“Oh, hey Luke,” he cautiously greets.  

I nod solemnly back.  

“How’ve you been?” 

He desperately tries making conversation, to fill the empty awkwardness that threatens to choke us. Right now, the blizzard appears more tempting than engaging in these theatrics. 

“Fine, and you?” I respond, indulging his politeness.  

“Fine,” he replies, sensing the cold emitting from me. 

We sit there for what feels like hours, no bus in sight nor an end to the blizzard. It even seems more ferocious now than ever before.  

“If this bus doesn’t come soon, we’ll both become popsicles. I’m freezing my butt off,” Jack shivers.  

His sentiment rings true, despite my curse I am prone to the cold’s bite on my own skin. Although, Jack’s clothing should be more than enough to sustain him for many more hours. Mine, however, are not made to last in long blizzards, quite the opposite, I had planned to spend only but a few minutes in the cold. Now, the cold penetrates the thin clothing and finding residence inside my body, my hands shaking as a result of the cold’s occupancy. Jack takes notice:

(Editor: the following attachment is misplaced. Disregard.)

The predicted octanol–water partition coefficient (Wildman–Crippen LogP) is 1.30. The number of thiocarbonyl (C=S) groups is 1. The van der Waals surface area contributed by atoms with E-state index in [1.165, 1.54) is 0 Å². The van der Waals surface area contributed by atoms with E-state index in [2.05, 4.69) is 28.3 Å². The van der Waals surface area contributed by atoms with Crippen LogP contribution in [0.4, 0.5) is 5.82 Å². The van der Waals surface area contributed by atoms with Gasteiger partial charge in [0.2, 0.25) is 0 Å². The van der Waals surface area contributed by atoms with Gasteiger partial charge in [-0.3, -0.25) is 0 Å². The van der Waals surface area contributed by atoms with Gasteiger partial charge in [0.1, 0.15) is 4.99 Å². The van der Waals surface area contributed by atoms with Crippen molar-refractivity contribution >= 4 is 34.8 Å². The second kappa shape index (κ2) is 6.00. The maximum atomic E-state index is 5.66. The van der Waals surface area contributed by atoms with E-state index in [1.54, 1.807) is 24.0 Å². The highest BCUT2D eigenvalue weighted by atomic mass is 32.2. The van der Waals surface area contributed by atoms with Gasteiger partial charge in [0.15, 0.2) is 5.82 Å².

“Are you completely insane!? Why the Hell did you not wear some proper clothing in this crazy weather? You’re gonna freeze to death if that bus doesn’t arrive soon,” he scolds.  

I feel my cheeks blossom red from the cold, the embarrassment and the underlying irritation that’s brewing beneath the surface. We hadn’t talked for so long, yet here he resumes our friendship as if it had frozen and now suddenly decides to thaw. Friendships doesn’t freeze, they just break, like all the bonds I’ve tried forging.  

I think of what my mom said, a cold, horrid, lonely curse.  


He unzips his winter coat, offering me the extra space in its left half.